(Gulf News) Nearly two and a half years after the Russian military began an intensive bombing campaign in Syria in support of Syrian President Bashar Al Assad, Russia is struggling to engineer a political solution in the war-ravaged country, analysts say.
The Kremlin has presented its landmark Syria operation as a success, shrugging off western criticism over the killing of civilians while claiming to have withdrawn a significant part of its forces.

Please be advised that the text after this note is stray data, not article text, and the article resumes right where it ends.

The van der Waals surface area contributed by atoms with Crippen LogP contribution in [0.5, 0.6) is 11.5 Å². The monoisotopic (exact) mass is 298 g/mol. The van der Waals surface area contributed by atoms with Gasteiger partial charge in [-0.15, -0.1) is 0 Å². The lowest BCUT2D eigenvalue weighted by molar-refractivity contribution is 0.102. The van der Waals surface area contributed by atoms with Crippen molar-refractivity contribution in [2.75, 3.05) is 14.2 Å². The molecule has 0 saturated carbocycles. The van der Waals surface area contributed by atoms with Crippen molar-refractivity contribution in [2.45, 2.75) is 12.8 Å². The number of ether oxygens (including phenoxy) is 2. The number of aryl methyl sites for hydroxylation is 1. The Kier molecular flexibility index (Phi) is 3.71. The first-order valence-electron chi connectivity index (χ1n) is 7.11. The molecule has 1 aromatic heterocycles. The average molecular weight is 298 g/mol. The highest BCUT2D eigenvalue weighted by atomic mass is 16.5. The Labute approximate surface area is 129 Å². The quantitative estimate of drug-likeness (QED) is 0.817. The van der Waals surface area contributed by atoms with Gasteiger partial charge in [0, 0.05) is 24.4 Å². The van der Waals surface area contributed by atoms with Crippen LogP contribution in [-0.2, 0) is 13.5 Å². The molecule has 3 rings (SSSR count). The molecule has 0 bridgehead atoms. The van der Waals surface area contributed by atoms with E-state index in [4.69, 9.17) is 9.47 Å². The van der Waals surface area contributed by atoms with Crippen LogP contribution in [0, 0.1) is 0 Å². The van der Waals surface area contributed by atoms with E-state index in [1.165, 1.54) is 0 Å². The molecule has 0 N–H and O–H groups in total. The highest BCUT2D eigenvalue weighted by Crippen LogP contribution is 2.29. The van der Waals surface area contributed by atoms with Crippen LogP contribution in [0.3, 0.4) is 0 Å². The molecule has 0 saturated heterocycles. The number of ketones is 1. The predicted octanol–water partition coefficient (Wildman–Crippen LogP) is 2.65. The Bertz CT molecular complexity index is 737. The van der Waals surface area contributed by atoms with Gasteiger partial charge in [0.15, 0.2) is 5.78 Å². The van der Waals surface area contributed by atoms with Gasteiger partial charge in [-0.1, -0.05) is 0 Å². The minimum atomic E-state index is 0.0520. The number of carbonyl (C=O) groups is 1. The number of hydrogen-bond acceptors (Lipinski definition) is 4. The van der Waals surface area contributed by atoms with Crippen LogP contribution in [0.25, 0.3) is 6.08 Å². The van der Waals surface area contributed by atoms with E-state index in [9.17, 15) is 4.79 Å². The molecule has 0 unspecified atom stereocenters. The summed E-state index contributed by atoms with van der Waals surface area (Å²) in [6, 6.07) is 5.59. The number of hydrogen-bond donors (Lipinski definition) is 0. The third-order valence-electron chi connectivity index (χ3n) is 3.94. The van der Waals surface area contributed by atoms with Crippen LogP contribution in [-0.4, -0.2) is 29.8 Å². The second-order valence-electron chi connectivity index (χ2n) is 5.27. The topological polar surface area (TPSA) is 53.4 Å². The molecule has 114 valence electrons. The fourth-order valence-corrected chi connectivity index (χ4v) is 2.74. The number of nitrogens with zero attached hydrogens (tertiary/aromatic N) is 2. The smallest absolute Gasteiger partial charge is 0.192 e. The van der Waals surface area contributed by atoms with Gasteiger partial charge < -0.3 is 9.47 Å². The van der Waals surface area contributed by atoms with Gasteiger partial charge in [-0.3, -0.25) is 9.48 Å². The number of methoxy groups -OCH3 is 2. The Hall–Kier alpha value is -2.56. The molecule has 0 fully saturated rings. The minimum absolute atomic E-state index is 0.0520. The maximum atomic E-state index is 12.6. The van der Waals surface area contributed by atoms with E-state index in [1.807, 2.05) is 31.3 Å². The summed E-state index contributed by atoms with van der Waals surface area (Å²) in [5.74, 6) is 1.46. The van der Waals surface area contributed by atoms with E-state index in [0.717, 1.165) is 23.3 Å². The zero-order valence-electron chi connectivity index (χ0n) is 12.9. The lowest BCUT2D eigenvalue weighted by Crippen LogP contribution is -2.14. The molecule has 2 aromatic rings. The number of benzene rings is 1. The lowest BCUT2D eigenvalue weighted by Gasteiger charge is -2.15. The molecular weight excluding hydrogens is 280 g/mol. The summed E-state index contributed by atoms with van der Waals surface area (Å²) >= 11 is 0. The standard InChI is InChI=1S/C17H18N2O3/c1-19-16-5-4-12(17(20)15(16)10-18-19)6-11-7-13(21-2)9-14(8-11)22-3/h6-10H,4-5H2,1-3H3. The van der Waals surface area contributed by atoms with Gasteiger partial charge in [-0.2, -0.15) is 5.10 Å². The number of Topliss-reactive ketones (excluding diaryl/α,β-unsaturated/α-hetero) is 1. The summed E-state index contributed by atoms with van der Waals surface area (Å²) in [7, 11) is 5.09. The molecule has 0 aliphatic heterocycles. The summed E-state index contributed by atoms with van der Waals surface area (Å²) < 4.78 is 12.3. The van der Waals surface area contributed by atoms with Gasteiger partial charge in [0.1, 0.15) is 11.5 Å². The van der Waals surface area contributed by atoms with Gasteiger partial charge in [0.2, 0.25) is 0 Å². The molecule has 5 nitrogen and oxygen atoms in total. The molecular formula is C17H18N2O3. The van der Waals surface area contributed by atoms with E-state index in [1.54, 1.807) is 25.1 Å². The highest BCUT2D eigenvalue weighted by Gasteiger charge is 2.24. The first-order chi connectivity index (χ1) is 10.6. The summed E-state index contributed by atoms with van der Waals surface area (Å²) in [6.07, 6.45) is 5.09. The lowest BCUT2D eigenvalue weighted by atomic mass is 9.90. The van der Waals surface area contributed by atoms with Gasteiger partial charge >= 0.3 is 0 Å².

But the Russian military is still fighting, and President Vladimir Putin has so far failed to secure a deal deemed acceptable to other world powers to allow him to end the intervention.
“During the battle against Daesh, it was easier for the various parties (Russia, Turkey, Iran, US) to find common ground. Now that the fight against Daesh is over, each has its own agenda and Russia is suddenly lost,” said Pavel Baev from the Oslo Peace Research Institute. […]
“Russia is under pressure from Israel and the United States to moderate Al Assad’s dependence on Iran, which pays for the regime’s security. But Moscow does not have enough financial resources” to take the place of Tehran, argues Baev. […]
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